One of the grandest and oldest cultural festivals in Sri Lanka is the Esala Perahera in Kandy. It is said to be the most beautiful ceremonial pageant in Asia and is celebrated in July or August according to the full moon. It lasts for 15 days.
The purpose of the ancient Esala Perahera is to parade the Sacred Tooth Relic of the Lord Buddha and ask blessings from the gods. The earliest Perahera was held in the early 4th century AD.
This Buddhist Festival combines the Kumbal Perahera with the Randoli Perahera. The word Perahera means parade and each of these two parades lasts five days. There are also special ceremonies and events in the days leading up to the Esala Perahera and a final Diya Kapeema or Day Perahera.
Visitors from all over Sri Lanka and the world flock to Kandy for this spectacular event which is of high religious significance. The colourful pageant processions include many opulently decorated elephants and elaborately costumed performers, musicians, dancers, singers and acrobats.
The first ritual of the Perahera is the choosing of a young Jak tree which is cleaned and sprinkled with sandalwood-scented water. An offering is made of nine flowers and a lamp with nine wicks is lit. The priest of the Maha Vishnu Devale offers prayers, the tree is felled and the trunk is cut into four pieces.
The symbol of prosperity is measured by the amount of milk sap that the tree produces. The trunks are then displayed in the four different Devale shrines to the Hindu gods Natha, Maha Vishnu and Katharagama and the goddess Pattini.
The next five days each have a procession to celebrate the Buddhist Temple of the Sacred Tooth Relic and the four Devale shrines of the Hindu gods and goddess.
At the head of each procession are whip dancers to clear the way for the flag bearers carrying the standards and flags of the various temples from different provinces. These precede the beautiful gold casket (ransivige) containing the sacred tooth relic from the temple. It is transported around the city on top of a decorated tusked elephant. After the casket come drummers and flute players.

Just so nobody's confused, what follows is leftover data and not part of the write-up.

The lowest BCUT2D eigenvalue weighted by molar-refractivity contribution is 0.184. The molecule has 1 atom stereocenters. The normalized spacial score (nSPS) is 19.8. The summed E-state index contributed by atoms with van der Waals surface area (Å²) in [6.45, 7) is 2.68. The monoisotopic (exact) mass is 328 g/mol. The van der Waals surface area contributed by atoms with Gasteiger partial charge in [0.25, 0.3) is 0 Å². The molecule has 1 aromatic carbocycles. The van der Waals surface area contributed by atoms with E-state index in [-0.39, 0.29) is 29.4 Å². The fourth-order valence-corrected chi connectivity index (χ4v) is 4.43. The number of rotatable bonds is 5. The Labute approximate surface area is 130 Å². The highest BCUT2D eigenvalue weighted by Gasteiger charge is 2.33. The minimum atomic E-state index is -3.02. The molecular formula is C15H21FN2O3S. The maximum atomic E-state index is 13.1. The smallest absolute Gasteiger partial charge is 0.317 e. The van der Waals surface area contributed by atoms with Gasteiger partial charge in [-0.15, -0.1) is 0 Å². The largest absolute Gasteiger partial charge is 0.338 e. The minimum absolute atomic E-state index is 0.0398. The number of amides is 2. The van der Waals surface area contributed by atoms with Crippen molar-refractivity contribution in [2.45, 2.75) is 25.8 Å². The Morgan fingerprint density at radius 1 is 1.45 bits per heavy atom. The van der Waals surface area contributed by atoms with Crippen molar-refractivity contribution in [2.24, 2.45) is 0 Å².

The parade also includes hundreds of fire dancers, Kandian dancers and cultural dancers along with more than 50 elephants covered in lavish garments and ceremonial decorations. At the end of the parade is the elephant carrying the Diyawadana Nilame or Custodian of the tooth relic who is dressed is regal attire. He is accompanied by lance bearers, decorative umbrella bearers and temple officials.
The fourth day procession is particularly beautiful as it includes Kavadi, the Peacock Dance. Pilgrim dancers carry wooden contraptions decorated with peacock feathers on their shoulders.
The five days of Kumbal Perahera are followed by the even more splendid Randoli Perahera with five more days of pageants and processions.
Diya Kapeema or Day Perahera
On the final day of the Perahera, the four Devale priests go down to the Getambe Mahaveli River. One of the priests marks a circle in the water with a golden sword and the priests empty the water into the river from their golden ewers. They then refill them with fresh water which is carried back to the temple and emptied again at the end of the next year’s Perahera.
This is known as the Diya Kapeema or water-cutting. The Devale priests then parade back to their temples to mark the end the Kandy Esala Perahera.
Viewing Galleries for Kandy Perahera
Visitors to the Kandy Perahera may want to book a place on the Viewing Galleries to ensure a good view of the elaborate parades. These ticketed places are offered in hotels and businesses along the parade route such as the Queens Hotel, Pizza Hut, the Seetha Book Shop building and the MPCS building.